Mice were treated with different concentrations of NaAsO2 for 1, 3 and 12 months through drinking water. The amounts of water intake, food consumption, and the body weights were recorded every week. During the whole study period, all the mice showed normal activity, regular growth, and no other obvious abnormalities by visual inspection. We have not found any significant differences in body weight gain, suggesting no obvious growth inhibition happened among different experimental groups. Organ index is a common used index in toxicological evaluation, since the changes of a certain organ index could reflect some toxic effects (such as edema or atrophy) of a specific toxicant. In our experiments, the splenic index decreased with the growth of the mice, however, we found no obvious changes of the size and the weight of the mice spleen, nor any other visible changes at autopsy, among the control and the arsenic treatment groups within the same durations (1, 3 and 12 months). Meanwhile, we also carried out splenic histomorphology of each treatment group, whose results did not show obvious pathological changes, which was consistent with our observations of splenic weight or splenic index. So, the corresponding pathological results were not listed in this section. The splenic T-As levels of the study mice were determined and listed in Table 2.

Table 2 The body weight gain, splenic weight, and the concentrations of total arsenic (T-As, ng As/g tissue) in spleen of control and different experimental mice

Chronic arsenic exposure leads to NF-κB activation as well as regulatory T cells specification in spleen

On the one hand, NF-κB is widely involved in the initiation and development of inflammation [7, 16, 17]. Our results found that the levels of NF-κB protein expression in spleens of mice treated with NaAsO2 (25 mg/L) for 1, 3 and 12 months were significantly increased than those in the control group (Fig. 1a). Similarly, NF-κB was evidently activated in spleen of mice exposed to 25 and 50 mg/L NaAsO2 for 12 months, respectively (Fig. 1b). Those suggested that the expression of NF-κB was not affected by the duration and dose of arsenic treatment.

Fig. 1
figure1

Chronic arsenic exposure leads to NF-κB activation as well as regulatory T cells specification in spleen. Mice were treated with NaAsO2 (25 mg/L and 50 mg/L) for 1, 3 and 12 months through drinking water ad libitum. Splenic NF-kB protein levels by treatment of a 25 mg/L NaAsO2 for 1, 3 and 12 months and b 25 mg/L and 50 mg/L NaAsO2 for 12 months were assessed by western blot. β-actin was blotted as the internal control. The exposure duration of the control group was 12 months in a and b. The density quantification of each band was presented as mean ± SD (n = 3). Total RNA of spleen was isolated and relative mRNA levels of Foxp3 (c) and Il-10 (d) were normalized to Gapdh and finally expressed as folds of control by real-time PCR. Results were expressed as mean ± SD (n = 4), and two such independent experiments were carried out. *p < 0.05 compared with corresponding control mice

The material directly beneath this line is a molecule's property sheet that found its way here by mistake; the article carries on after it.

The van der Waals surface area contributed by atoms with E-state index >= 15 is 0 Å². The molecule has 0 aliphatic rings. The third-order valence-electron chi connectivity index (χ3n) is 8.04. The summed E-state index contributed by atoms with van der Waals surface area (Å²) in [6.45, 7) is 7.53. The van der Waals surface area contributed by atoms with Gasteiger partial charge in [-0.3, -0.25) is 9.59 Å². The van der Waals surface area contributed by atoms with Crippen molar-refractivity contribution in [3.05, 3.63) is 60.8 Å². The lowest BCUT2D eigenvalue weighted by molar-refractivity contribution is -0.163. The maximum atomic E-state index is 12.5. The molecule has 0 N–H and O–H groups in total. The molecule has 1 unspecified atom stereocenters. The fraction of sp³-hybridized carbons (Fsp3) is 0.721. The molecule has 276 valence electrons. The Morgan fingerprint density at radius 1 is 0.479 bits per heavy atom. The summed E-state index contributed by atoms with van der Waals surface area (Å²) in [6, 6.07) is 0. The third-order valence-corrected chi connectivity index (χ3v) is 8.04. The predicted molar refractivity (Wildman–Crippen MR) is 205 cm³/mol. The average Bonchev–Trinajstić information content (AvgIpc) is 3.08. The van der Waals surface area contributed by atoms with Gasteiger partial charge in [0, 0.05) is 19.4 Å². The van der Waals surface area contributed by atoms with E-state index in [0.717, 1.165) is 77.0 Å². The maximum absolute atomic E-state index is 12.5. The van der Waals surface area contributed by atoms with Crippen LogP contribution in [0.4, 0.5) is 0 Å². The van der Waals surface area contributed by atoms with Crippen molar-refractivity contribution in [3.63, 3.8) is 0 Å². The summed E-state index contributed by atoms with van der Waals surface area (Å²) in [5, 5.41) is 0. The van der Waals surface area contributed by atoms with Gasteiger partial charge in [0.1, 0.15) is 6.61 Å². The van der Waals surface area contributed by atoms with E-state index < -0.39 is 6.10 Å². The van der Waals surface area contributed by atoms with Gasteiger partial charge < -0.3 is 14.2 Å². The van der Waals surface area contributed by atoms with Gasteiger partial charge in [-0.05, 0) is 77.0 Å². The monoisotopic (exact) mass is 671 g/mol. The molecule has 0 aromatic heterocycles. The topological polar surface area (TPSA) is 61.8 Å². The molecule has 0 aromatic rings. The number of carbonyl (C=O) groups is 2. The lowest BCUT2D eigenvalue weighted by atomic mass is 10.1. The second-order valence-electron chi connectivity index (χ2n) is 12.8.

On the other hand, a study in vitro found that arsenic-induced NF-κB/IL-6 axis triggered immune responses by regulating the proliferation and differentiation of Tregs [5]. In our study, we observed an obvious increase in the transcription level of Foxp3 (a transcription factor of Tregs) in the spleen of mice after 1 month of treatment with 25 and 50 mg/L NaAsO2 (Fig. 1c), but with the increase of treatment time (such as 3 and 12 months), this kind of increasing trend disappeared (Fig. 1c). As the main cytokine derived from Tregs, IL-10 also showed a rise in transcription level in groups treated with 25 mg/L NaAsO2 for 1 and 12 months as well as 50 mg/L NaAsO2 for 1 and 3 months compared with the control group (Fig. 1d). However, IL-10 showed no signs of increased transcription level in mice exposed to 25 mg/L NaAsO2 for 3 months as well as 50 mg/L NaAsO2 for 12 months (Fig. 1d). Taken together, these results suggested that long-term arsenic exposure induced the persistent activation of NF-κB as well as Tregs specification in a time-dependent manner.

Chronic arsenic exposure affects cytokine profiles in spleen

The disruption of arsenic on the immune inflammatory homeostasis was inseparable from the involvement of cytokines controlled by various immune cells [18,19,20]. Our research found that the classic inflammatory factor, Tnf-α, did not change at 1 and 3 months but declined at 12 months under 25 mg/L NaAsO2 treatment as well as decreased at 3 and 12 months in the case of 50 mg/L NaAsO2 exposure in mice (Fig. 2a). Il-, another inflammatory cytokine, remained unchanged after exposure to 25 mg/L NaAsO2 for 1, 3 and 12 months as well as 50 mg/L NaAsO2 for 12 months in mice spleen. However, increased transcription level of Il- occurred in mice exposed to 50 mg/L NaAsO2 for 1 and 3 months (Fig. 2b). Il-6, as a prominent pro-inflammatory cytokine, showed dramatic increase in the mice treated with 25 and 50 mg/L arsenic for 1 and 3 months but decreased with 25 mg/L arsenic for 12 months (Fig. 2c). Ifn-γ, a hallmark cytokine of Th1 cells, is widely involved in cellular immunity. We have detected a significant transcription increase in mice exposed to 50 mg/L arsenic for 1 and 3 months meanwhile no obvious change was observed in the other exposure methods (Fig. 2d). Il-12 is also an important inflammatory factor. In our study, the transcription level of Il-12 increased at 3 months but decreased after 12 months of 50 mg/L arsenic exposure as well as decreased at 12 months of 25 mg/L arsenic (Fig. 2e).

Fig. 2
figure2

Chronic arsenic exposure affects cytokine profiles in spleen. Mice were treated with NaAsO2 (25 mg/L and 50 mg/L) for 1, 3 and 12 months through drinking water ad libitum. Total RNA of spleen was isolated and relative mRNA levels of Tnf-α (a), Il- (b), Il-6 (c), Ifn-γ (d) and Il-12 (e) were normalized to Gapdh and finally expressed as folds of control by real-time PCR. Results were expressed as mean ± SD (n = 4). *p < 0.05 compared with corresponding control mice